The boy and the puppy followed her. Michèle set down a bowl of water for the puppy, and took a bottle of Coca-Cola from the fridge.
The boy sipped his drink from a glass, while his eyes wandered over the big white kitchen, eyes that reminded Michèle of open windows, or of a camera’s lens. “You give the puppy
madame?” asked the boy.
Michèle was spooning the red meat from the butcher’s paper into a saucer. “Oh, today, yes. Maybe all the time, a little bit. Later he can eat from tins.” The child’s eyes had fixed on the meat she was wrapping up, and she said impulsively, “Would you like some? A hamburger?”
“Even uncooked! A little bit—yes.” He extended a hand whose nails were filthy, and took what Michèle held out in the teaspoon. Paul shoved the meat into his mouth.
Michèle put the meat package back into the fridge, and nudged the door shut. The boy’s hunger made her nervous, somehow. Of course if he were poor, his family wouldn’t eat meat often. She didn’t want to ask him about this. It was easier for her, a moment later, to offer Paul some cookies from a box that was nearly full. “Take several!” She handed the box to him.
Slowly and steadily, the boy ate them all, while he and Michèle watched the puppy licking the last morsels from his saucer. Then Paul picked up the saucer and carried it to the sink.
“Is this right, madame?”
Michèle nodded. She and Charles had a washing machine, and seldom used the sink for washing dishes. Now the boy was putting the empty cookie box into the yellow garbage bin. The bin was almost full, and the boy asked if he could empty it for her. Michèle shook her head a little, in wonderment, feeling as if a Christmas angel had wandered into her home. The boy and the white puppy! The boy so hungry, and he and the puppy so young! “It’s this way—but you don’t have to.”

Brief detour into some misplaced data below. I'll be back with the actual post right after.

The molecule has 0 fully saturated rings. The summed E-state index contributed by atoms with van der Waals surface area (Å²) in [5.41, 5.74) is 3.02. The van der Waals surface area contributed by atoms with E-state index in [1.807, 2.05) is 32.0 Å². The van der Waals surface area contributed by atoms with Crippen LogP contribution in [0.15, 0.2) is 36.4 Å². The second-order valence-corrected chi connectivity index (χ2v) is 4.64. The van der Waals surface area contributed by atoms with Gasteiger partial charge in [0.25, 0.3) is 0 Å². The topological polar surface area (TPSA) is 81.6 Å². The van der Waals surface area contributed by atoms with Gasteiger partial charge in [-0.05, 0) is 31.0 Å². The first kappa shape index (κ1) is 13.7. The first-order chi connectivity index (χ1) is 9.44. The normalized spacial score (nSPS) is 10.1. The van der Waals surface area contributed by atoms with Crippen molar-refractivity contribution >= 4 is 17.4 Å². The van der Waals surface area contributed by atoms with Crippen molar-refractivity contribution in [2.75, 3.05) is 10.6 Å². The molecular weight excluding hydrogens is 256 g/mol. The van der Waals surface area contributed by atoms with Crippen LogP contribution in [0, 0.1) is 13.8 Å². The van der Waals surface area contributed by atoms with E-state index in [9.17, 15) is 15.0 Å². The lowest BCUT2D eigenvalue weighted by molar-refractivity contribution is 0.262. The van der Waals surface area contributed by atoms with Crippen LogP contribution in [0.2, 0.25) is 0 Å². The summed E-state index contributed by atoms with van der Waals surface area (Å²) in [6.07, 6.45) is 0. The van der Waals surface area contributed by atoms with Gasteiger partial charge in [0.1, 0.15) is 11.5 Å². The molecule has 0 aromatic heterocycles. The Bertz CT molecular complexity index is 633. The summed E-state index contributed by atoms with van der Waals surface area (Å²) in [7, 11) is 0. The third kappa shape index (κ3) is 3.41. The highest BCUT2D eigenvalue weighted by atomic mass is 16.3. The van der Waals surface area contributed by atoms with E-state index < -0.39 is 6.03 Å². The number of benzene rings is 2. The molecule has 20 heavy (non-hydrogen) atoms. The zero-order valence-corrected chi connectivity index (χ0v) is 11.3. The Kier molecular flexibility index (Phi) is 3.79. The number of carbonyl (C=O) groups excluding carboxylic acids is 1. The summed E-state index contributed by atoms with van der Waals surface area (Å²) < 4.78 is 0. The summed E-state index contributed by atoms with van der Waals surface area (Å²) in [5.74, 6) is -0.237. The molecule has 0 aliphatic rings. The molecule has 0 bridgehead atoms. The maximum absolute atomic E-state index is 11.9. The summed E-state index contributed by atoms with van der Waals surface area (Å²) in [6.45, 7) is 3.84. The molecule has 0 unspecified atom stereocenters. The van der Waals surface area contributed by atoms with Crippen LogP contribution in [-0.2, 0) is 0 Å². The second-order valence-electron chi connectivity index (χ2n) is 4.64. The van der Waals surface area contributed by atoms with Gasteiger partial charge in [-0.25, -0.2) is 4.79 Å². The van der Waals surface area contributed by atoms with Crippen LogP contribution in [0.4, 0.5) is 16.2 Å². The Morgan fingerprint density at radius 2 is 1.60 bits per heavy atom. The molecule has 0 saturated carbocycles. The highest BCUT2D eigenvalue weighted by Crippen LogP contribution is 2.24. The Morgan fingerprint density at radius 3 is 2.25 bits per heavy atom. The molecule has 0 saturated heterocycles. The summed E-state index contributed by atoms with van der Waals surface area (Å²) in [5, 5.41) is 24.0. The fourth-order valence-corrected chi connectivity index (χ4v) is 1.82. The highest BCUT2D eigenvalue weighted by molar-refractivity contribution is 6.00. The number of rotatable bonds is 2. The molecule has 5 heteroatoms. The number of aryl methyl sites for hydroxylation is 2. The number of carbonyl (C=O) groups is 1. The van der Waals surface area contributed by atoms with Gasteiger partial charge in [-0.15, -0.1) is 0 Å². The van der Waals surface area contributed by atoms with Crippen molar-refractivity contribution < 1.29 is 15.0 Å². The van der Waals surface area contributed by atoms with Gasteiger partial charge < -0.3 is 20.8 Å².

The boy wanted to be of help, so she showed him the gray plastic sack at the servants’ entrance, where he could dump the contents of the garbage bin. Then they went back into the living room and played with the puppy on the carpet. Michèle had bought a blue rubber ball with a bell in it. Paul rolled the ball carefully for the puppy. He had politely declined to remove his coat or to sit down. Michèle noticed holes at the heels of both his socks. His shoes were in worse condition, cracked between soles and uppers. Even his blue jeans cuffs were tattered. How could a child keep warm in blue jeans in this weather?